DOCSIS cable modem 64-QAM with adaptive pre-equalization and no tilt

64-QAM Cable Modem with Pre-EQ - No More Tilt

Source: CableLabs DOCSIS® Best Practices and Guidelines

This next image shows the identical cable modem under the same circumstances, but look at the frequency response.  It is nearly perfectly flat even though it is transmitting well into the lowpass filter.  How is this possible?  A one-line command was entered into the CMTS which enabled adaptive pre-equalization.  When the command was enabled, the CMTS started looking at the RNG-REQ messages coming from each cable modem.  The CMTS analyzes the quality of the RNG-REQ message and then determines if the message needs improving.  If it does, as in the case of this cable modem, the CMTS includes correction coefficients in the RNG-RSP message to the cable modem.  When the cable modem receives the correction coefficients it loads them into internal time delay mechanisms that are called "taps".  These taps are different from the taps used to distribute RF signals in the HFC plant.  These are digital time delay taps used in digital signal processing (DSP) circuitry in the cable modem.  The cable modem's internal taps allow the complex DSP to pre-distort the signal as shown in the above images so that it can overcome the roll-off of the lowpass filter as well as the group delay.  So if you think about it, the cable modem is simply transmitting at a higher power where the attenuation is greater.  With a higher transmit power at higher attenuation, the signal arrives flat after propagating through the HFC plant, thus arriving as a flat signal at the CMTS.  There are some more complex things that occur in the DSP to over-come group delay, but you should get the general idea.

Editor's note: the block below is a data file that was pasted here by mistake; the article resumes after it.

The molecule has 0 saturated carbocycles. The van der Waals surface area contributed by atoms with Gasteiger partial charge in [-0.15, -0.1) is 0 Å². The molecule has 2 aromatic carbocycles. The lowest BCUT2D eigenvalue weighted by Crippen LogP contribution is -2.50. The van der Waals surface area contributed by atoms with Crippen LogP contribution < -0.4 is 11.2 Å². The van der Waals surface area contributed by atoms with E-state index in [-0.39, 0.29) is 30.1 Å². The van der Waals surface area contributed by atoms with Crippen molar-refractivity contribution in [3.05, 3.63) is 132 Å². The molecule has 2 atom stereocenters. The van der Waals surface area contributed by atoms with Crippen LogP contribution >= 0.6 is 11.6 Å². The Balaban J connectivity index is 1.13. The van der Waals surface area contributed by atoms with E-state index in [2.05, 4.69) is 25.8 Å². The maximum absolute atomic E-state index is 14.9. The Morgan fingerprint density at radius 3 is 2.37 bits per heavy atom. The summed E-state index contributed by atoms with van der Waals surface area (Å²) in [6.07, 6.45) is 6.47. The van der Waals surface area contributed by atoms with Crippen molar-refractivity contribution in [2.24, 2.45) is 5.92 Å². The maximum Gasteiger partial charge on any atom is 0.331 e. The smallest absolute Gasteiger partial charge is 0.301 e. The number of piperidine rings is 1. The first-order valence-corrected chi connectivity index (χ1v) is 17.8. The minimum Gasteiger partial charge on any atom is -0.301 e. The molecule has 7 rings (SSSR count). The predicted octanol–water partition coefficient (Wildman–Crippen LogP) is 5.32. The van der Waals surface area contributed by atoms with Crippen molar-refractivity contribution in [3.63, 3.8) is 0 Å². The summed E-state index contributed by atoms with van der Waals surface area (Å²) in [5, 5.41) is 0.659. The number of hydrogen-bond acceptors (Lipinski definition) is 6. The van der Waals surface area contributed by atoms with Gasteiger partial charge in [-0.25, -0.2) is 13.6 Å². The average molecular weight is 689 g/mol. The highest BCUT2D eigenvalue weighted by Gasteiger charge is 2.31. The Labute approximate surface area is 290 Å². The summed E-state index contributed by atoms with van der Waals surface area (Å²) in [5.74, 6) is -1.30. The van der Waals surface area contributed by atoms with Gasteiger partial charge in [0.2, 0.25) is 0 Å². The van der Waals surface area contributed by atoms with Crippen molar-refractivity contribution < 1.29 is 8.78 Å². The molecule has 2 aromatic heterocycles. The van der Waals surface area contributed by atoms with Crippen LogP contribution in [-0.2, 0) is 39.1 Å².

The bottom line is that the original signal before pre-equalization was turned on had an MER (SNR) of 23 dB and about 100% un-correctable codeword errors.  This means no user data was getting through.  After adaptive pre-equalization was turned on MER (SNR) went to 36 dB and codeword errors went to zero.  So pre-equalization can be very powerful and make the upstream DOCSIS plant much more robust against impairments such as frequency response, group delay, and micro-reflections.

Impulse Noise

Now that we've covered a bunch of good things about adaptive pre-equalization your still wondering what impulse noise has to do with anything discussed so far.  Most of you are probably aware that adaptive pre-equalization in fact has no improvement on impulse noise, so why would I write an article that links the two topics together?  This is a very good question and one that you will have to wait for the answer until part 2 of this article.

 

Mr. Volpe has over 25 years of communications industry experience. He is focused on the cable and telecom industry with deep technical and business skills. Mr. Volpe is currently the president and chief technologist of the Volpe Firm and holds an MSEE with honors.